"In the Wrong Hands" by Avi Domoshevizki* Review

I received this complimentary book in exchange for an honest review. This review was also posted as a customer review on Amazon.

In the Wrong Hands by Avi Domoshevizki follows the mystery that unfolds when a geneticist is brutally attacked in what the police assume is a mugging gone south. When Dr. Ronnie Saar, the CEO of the company at which the geneticist works, discovers that his colleague had in fact been attacked for confidential company information he was carrying on his person, he enlists the help of Gadi Abutbul, a private investigator and his friend, to get to the bottom of who was behind the attack. Because the stolen information contains groundbreaking findings that can be used for good or otherwise, Ronnie and Gadi are determined to make sure that the information doesn't end up in the wrong hands.

This book captivated me from the very beginning with its intriguing prologue. Opening in media res, the prologue walked me through a seemingly crucial piece of the book without giving too much away. I was immediately drawn. I wanted--no, I needed--to know how the characters ended up in that situation.

As I progressed through the chapters, I was drawn into the book more and more because each of the chapters introduced a new character into the fold. Even though Domoshevizki did a fantastic job of getting us invested in the characters so early on, I was skeptical about this setup at first because it got to a point where there were too many characters to keep track of. However, the setup ended up working very well because each chapter presents a snapshot of the main storyline from the different characters' perspectives, and it soon dawned on me that these seemingly separate characters and their seemingly disparate lives were in fact connected in the most unexpected ways. It felt like a true murder mystery in the sense that I, along with the characters, started to connect the dots and see the full picture.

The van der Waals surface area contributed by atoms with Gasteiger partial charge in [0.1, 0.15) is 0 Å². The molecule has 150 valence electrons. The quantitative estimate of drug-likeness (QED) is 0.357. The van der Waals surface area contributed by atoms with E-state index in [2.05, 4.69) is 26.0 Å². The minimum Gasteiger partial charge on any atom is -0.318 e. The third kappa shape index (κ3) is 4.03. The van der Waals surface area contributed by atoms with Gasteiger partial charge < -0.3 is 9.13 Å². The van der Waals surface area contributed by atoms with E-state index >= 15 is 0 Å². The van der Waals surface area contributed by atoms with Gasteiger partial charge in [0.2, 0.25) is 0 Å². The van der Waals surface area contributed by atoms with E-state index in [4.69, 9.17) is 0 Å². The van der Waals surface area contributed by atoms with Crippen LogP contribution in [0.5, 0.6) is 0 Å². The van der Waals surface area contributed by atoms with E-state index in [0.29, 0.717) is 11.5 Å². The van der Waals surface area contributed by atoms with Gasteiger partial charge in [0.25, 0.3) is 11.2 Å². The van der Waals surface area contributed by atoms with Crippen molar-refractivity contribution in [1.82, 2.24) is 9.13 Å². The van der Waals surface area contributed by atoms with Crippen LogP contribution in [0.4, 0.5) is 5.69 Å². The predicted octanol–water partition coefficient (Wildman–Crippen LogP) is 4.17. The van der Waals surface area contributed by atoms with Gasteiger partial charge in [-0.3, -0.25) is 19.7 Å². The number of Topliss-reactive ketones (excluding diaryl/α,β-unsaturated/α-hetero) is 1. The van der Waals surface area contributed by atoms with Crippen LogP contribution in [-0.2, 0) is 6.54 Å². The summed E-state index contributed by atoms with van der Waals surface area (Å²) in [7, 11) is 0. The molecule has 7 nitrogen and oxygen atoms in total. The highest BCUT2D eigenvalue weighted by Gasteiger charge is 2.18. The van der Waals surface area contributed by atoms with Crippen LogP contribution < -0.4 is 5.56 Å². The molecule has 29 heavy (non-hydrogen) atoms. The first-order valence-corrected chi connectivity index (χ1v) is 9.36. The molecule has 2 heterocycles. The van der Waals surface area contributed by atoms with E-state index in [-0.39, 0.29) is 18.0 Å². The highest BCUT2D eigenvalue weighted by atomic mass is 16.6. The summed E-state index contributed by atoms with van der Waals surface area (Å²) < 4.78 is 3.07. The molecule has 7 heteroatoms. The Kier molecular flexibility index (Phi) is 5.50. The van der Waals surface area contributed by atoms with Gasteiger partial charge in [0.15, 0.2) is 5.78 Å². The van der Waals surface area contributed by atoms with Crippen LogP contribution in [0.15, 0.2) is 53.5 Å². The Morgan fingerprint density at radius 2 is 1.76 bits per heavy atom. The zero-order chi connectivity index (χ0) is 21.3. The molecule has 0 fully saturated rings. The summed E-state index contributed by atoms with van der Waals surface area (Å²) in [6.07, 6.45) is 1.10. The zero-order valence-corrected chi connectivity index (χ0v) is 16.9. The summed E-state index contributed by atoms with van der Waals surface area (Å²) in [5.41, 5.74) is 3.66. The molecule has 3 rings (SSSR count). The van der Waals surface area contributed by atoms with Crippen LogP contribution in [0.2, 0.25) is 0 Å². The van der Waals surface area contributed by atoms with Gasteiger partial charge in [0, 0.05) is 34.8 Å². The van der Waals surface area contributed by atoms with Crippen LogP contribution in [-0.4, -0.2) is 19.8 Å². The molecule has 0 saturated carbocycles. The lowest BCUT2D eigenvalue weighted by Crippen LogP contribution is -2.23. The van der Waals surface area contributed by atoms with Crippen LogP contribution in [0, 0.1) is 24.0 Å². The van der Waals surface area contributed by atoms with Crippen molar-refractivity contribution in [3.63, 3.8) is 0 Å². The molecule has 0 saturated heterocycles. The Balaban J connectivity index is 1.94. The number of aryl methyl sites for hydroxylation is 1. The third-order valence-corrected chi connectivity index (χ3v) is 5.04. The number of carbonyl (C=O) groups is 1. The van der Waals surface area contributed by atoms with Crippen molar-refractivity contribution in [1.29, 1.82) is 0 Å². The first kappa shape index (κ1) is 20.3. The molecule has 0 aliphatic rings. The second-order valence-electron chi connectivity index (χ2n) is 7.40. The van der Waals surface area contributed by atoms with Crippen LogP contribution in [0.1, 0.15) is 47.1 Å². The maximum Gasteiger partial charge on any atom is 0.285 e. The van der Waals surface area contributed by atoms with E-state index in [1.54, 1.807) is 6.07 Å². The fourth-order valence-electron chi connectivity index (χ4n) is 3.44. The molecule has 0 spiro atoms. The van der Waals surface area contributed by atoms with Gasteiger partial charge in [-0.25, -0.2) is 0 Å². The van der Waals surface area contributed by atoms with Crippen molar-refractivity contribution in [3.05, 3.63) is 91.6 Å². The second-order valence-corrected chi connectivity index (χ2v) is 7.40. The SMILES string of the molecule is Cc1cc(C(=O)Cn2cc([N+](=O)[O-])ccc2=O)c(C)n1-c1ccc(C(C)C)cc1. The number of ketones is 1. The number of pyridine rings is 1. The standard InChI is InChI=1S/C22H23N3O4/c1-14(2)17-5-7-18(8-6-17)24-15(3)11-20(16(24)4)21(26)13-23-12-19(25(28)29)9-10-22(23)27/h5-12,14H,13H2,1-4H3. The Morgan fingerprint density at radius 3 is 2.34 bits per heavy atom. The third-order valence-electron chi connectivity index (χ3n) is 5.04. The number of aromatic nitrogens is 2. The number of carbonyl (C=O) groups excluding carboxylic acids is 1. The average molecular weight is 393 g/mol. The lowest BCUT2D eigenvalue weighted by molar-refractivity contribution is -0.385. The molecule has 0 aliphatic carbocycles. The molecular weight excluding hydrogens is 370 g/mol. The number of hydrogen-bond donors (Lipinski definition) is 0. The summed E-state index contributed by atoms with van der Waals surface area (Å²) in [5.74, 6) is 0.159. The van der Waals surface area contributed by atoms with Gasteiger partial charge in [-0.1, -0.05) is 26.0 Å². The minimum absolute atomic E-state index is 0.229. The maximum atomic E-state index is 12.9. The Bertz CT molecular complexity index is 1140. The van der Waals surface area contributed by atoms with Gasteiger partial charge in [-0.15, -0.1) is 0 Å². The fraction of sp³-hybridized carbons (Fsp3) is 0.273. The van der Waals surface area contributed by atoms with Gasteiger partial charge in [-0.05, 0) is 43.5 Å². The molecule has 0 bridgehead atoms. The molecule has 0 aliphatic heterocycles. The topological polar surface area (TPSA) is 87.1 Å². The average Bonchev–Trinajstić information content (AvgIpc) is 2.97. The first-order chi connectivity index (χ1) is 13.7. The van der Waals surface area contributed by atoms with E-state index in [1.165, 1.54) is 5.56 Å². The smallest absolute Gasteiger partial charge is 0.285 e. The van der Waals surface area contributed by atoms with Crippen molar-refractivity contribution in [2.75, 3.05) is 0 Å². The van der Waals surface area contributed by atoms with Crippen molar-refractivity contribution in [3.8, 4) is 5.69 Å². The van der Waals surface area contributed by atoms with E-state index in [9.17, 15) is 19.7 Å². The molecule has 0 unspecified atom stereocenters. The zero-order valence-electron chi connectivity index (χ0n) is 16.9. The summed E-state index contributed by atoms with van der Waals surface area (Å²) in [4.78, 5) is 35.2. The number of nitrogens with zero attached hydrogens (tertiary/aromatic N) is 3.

The only weakness of the book is the awkward interactions among the characters. Domoshevizki created very real, very deep, fully-formed characters, but once these characters start interacting with one another, it feels slightly cringy. Perhaps Domoshevizki's knack for descriptive writing is as much a strength as it is a weakness. The interactions just don't seem very natural.

With that being said, I still rate this book 5 out of 5 stars. The book markets itself as science fiction, but if you're a fan of thrillers that keep you on your toes and you enjoy being blindsided by unexpected twists and turns, In the Wrong Hands will not disappoint.

0 thoughts:

Post a Comment